Former London Mayor, Brexit Leader Boris Johnson Won’t Be Next Prime Minister

Brexit Consequences for Entertainment Industry
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LONDON — Former London Mayor Boris Johnson, who led the campaign to withdraw Britain from the European Union and who many had thought would be the next prime minister, has taken himself out of the running for the top job.

It was a surprise move on Thursday for the former mayor, who was largely expected to stand for Conservative Party leader after Prime Minister David Cameron announced last week that he would step down.

Johnson, 52, gathered the media in Central London on Thursday afternoon for what was expected to be his campaign launch for party leader. But instead, he announced that he was not the right person to unify the party and the country after last week’s referendum to pull Britain out of the E.U., which the “Leave” side, led by Johnson, won by 52% to 48%.

“I must tell you, my friends, you who have waited faithfully for the punchline of this speech, that, having consulted colleagues and in view of the circumstances in Parliament, I have concluded that person cannot be me,” Johnson said. “My role will be to give every possible support to the next Conservative administration to make sure that we properly fulfill the mandate of the people that was delivered in the referendum, and to champion the agenda I believe in — to stick up for the forgotten people in this country.”

The announcement came a few hours after Johnson’s campaign was dealt a fatal blow this morning after his fellow Leave campaigner Michael Gove announced that he would stand for leader of the Conservative Party.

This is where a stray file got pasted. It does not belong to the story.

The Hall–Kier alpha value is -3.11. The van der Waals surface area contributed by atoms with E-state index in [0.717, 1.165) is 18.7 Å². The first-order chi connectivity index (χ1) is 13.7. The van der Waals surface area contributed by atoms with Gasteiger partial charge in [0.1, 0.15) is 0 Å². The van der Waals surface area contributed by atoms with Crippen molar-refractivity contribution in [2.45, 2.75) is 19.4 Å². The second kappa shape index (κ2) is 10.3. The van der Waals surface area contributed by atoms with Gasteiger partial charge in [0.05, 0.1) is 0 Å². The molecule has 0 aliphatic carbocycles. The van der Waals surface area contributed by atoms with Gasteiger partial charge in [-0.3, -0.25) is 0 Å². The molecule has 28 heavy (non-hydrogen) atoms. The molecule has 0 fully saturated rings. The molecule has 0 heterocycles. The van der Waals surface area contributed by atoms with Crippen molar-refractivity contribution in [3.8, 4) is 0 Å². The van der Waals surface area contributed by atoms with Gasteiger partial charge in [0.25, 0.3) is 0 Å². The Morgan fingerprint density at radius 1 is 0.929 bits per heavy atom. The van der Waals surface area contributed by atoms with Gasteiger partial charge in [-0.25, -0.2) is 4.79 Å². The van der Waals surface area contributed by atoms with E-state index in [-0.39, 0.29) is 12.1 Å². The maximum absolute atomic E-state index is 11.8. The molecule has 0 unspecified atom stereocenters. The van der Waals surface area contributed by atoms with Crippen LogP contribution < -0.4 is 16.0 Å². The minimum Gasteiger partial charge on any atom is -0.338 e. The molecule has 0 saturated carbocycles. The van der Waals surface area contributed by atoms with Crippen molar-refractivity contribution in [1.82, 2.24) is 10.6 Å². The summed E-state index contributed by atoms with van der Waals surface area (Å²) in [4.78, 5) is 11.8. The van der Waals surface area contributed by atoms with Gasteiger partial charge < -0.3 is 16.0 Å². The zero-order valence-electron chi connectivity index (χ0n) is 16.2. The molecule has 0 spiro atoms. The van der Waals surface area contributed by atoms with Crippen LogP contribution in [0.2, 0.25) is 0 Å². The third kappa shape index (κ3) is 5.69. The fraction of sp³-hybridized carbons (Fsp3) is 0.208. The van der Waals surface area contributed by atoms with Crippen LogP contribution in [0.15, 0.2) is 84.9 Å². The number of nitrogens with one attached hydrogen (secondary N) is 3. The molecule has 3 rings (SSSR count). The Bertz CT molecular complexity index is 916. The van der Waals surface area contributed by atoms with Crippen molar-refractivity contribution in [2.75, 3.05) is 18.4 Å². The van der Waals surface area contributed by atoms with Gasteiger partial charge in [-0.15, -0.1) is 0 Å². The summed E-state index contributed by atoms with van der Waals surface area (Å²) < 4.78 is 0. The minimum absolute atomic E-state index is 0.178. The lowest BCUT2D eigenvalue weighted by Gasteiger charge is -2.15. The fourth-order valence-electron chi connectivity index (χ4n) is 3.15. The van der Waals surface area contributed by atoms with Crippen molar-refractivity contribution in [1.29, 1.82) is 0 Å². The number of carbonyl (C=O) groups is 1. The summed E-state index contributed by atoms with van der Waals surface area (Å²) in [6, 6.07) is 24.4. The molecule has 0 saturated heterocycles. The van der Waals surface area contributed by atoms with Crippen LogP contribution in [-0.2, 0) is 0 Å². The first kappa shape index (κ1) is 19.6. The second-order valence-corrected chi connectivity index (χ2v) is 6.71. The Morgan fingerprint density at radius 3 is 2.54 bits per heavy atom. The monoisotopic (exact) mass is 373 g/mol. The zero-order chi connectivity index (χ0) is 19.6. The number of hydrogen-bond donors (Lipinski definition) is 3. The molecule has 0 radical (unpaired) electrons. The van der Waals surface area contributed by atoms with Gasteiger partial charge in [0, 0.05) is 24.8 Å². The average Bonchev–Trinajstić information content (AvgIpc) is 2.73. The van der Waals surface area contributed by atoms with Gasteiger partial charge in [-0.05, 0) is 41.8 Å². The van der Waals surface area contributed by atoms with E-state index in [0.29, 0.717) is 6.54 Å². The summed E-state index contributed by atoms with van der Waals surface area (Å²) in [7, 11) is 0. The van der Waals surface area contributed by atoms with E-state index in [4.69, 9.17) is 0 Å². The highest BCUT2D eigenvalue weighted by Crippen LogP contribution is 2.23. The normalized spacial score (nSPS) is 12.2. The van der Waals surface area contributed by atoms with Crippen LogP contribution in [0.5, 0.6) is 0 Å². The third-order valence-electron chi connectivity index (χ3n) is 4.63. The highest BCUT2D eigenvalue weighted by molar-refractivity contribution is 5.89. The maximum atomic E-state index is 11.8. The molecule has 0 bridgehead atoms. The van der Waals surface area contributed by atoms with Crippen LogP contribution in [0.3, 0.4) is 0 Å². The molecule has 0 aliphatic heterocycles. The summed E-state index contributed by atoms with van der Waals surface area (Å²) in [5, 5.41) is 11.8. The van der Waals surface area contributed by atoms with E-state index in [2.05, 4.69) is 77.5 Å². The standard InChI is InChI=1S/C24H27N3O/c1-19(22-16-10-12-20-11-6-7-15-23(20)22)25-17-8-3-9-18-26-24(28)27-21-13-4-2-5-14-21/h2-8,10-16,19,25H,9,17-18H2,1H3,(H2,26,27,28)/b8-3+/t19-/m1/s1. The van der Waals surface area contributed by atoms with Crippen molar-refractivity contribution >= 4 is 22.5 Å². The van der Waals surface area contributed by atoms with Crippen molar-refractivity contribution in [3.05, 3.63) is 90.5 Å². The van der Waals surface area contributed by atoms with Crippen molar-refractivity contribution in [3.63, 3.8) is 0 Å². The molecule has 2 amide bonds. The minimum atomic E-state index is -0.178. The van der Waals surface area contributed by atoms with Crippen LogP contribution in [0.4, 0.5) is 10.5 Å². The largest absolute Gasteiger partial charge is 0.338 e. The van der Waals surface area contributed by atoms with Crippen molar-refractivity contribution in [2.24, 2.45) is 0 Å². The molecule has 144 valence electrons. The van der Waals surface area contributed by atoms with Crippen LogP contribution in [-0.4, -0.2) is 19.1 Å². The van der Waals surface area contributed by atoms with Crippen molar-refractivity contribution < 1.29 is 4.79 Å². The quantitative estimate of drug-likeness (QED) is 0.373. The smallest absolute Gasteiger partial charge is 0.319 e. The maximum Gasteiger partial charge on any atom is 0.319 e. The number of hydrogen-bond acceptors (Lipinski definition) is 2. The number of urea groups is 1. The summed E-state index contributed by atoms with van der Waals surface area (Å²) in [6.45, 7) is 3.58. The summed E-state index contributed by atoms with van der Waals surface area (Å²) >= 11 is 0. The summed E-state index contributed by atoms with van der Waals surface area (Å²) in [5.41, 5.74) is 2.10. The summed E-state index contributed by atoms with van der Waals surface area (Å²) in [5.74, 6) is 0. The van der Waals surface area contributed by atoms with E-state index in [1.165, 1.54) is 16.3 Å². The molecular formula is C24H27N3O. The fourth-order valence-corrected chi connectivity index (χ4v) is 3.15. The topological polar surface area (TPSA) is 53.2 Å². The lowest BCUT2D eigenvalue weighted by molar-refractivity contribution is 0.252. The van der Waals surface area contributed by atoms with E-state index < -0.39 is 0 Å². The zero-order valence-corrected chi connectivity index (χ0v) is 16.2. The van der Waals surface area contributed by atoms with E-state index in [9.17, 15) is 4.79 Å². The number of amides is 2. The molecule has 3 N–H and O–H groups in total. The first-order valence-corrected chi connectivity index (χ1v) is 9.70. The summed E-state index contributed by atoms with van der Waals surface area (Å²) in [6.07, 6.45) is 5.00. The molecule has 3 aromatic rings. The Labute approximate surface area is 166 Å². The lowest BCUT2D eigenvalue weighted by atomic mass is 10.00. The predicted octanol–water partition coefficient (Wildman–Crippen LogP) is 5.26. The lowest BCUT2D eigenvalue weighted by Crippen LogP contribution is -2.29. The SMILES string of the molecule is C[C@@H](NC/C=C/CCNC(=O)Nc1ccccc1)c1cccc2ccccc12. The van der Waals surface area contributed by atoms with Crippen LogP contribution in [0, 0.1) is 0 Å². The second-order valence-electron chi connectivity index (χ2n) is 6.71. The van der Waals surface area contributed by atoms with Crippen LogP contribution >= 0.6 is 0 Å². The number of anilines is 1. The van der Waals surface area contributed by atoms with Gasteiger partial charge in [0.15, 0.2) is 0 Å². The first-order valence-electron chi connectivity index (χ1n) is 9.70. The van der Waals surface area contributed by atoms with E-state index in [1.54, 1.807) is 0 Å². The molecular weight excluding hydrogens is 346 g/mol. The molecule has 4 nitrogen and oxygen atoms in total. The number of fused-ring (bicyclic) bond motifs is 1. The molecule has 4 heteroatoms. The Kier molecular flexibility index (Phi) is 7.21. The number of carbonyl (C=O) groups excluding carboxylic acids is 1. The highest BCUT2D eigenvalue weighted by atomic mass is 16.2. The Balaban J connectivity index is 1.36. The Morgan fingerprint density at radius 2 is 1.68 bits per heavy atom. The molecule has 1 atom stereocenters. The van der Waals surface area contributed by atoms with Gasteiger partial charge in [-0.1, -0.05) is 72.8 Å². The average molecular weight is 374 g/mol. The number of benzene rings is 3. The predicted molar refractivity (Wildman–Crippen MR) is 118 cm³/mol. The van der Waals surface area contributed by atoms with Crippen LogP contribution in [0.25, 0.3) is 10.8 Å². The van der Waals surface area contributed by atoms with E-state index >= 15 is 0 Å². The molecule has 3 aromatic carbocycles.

“I wanted to help build a team behind Boris Johnson so that a politician who argued for leaving the European Union could lead us to a better future,” said Gove in a statement. “But I have come reluctantly to the conclusion that Boris cannot provide the leadership or build the team for the task ahead.”

Gove’s announcement sank Johnson’s prospects for leading the Conservatives, with reports suggesting that many members of the Conservative Party believed Johnson had become chaotic and opportunistic.

Prior to Gove’s bid for Tory leadership, the Chancellor of the Exchequer George Osborne, Cameron’s closest deputy, had also ruled himself out of the race to become prime minister. The contest will now see Gove standing against current Home Secretary Theresa May, who backed staying in the E.U., and three lesser-known candidates.

British politics has been thrown into chaos since the referendum. Cameron, who led the “Remain” campaign and originally offered up a U.K. referendum on the E.U. during last year’s general election in a bid to secure a second term as prime minister, resigned shortly after the result last week, indicating a new leader would be appointed by the autumn.

As Conservatives spent the last six days battling it out for the leadership contest, the Labour party has been tearing itself apart with leader Jeremy Corbyn defying calls from fellow MPs to stand down in national interest. More than 30 members of the shadow cabinet resigned earlier this week and Corbyn lost a vote of no confidence from his party on June 29 in a 172 to 40 vote. Labour MP Angela Eagle is expected to launch her Labour leadership bid shortly.